• Description

At the time of writing in March 2022, a war has broken out in eastern Europe following the illegal invasion of Ukraine by Russian troops. Towards the end of 2021 unrest in the Balkans came close to boiling point. Tensions in the South China Sea continue to simmer and threaten regional and global stability. Wars and violence continue in Afghanistan, in Central Africa, Iraq, several countries across the Sahel, Syria, and Yemen among other countries and regions experiencing constant violence and consequent displacement. Some of the world's most powerful nations are sabre-rattling, drafting and deploying troops, stockpiling military materiel, and actively preparing for war – including the European Union (EU) and some of its member states. Contrary to the EU's founding principle of promoting peace, it too has been charting a course to establish itself as a global military power. History has shown, however, that far from contributing to stability and peace, militarism fuels tension, instability, destruction and devastation.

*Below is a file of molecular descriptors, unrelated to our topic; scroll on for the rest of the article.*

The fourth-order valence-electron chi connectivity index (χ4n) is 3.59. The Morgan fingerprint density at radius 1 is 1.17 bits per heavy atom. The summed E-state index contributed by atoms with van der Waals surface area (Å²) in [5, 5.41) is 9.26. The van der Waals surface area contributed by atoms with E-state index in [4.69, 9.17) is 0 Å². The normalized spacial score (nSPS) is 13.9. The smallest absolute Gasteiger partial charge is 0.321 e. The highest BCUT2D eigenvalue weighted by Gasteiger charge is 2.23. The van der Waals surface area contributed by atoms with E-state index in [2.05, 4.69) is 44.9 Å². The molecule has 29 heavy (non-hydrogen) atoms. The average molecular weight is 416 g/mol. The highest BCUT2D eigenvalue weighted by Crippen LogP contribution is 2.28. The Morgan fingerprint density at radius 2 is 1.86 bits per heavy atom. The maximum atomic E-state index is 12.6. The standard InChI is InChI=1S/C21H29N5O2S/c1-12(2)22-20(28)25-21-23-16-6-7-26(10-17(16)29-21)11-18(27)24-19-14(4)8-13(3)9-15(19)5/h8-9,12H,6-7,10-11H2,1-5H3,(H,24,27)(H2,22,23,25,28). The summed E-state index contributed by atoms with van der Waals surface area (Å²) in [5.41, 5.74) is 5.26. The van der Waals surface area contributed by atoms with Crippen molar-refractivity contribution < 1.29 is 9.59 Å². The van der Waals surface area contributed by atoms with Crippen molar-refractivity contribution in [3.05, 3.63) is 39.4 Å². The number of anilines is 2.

In a 'watershed moment', in response to the war in Ukraine, the EU announced that it would, for the first time, fund and supply lethal weapons to a country under attack through the European Peace Facility (EPF). While this move is unprecedented, it is not unexpected. The EU has been pursuing a military path since the entry in to force of the Lisbon Treaty in 2009, which provides the legal underpinning to create a common security and defence policy. Less than a decade later, in a new point of departure, the EU created specific budget lines to allocate funding to military-related projects. This decision firmly set the EU on a new and deeply worrying trajectory, where international political and social problems were to be addressed not only through dialogue and diplomacy, but also through the threat of military solutions.